China will investigate its huge grain stocks to see if they match reported levels, the official Xinhua news agency reported.
All grain silos and stocks written on books will be verified to provide a “clear and true book” for government bodies responsible for managing reserves and production, Vice-Premier Li Keqiang was quoted as telling a national conference.
China kept its grain stock number as a state secret until last year when Premier Wen Jiabao said the country’s stockpile stood at between 150 million and 200 million tonnes.
But some grain experts and local media have cast doubt on the number, saying many local warehouses falsify book numbers and keep stocks lower than stated or empty.
Last year, Premier Wen Jiabao climbed a ladder at a state grain warehouse to show his concern over theft and false reporting of state reserves.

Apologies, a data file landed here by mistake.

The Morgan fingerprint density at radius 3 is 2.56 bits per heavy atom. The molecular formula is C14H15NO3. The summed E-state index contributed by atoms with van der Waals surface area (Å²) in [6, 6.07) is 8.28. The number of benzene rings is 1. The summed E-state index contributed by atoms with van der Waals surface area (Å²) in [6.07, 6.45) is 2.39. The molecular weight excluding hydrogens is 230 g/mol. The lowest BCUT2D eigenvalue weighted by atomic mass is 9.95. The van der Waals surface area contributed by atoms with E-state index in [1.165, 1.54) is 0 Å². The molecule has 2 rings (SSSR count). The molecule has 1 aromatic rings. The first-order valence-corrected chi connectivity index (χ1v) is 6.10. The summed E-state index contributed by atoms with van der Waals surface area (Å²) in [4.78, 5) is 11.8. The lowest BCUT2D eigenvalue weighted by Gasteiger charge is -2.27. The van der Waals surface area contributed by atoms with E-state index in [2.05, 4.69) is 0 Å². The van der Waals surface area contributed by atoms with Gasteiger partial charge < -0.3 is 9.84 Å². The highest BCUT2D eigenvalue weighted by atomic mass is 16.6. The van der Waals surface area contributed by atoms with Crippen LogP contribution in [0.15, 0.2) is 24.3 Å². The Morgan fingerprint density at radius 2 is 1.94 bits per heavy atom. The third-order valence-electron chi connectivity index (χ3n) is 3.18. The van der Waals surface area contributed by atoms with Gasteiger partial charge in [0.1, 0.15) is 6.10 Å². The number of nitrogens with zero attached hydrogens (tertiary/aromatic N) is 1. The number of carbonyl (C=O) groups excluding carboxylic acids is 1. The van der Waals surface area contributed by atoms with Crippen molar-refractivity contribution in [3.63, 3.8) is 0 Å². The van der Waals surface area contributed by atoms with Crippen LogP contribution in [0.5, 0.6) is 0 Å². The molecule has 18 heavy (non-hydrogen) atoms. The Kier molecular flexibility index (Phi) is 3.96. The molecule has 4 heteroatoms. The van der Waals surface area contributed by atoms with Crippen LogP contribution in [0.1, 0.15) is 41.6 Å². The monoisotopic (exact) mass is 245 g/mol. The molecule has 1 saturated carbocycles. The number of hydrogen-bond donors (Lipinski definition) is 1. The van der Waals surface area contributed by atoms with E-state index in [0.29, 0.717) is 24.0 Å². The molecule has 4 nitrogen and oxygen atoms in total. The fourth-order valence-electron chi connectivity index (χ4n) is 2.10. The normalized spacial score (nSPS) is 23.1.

“Every warehouse must be checked. Every inventory book must be examined to ensure numbers of grain stocks are true and grain quality are good to provide a reliable basis for the government in decision-making,” Xinhua quoted Li as saying.
“Only when we know the exact amount of our grain stock, can we make wise decisions in purchasing and stocking grain, and managing the grain stock to cope with the need of development and reform.”
China has repeatedly said it has enough grain reserves for its 1.3 billion people to remain self-sufficient, but lower grain prices had led many farmers to abandon farming while years of reform of its grain reserve system have left warehouses used for other purposes.
Despite five years of bumper harvests, China’s consumption for livestock feed and processed foods has risen much faster than its grain production.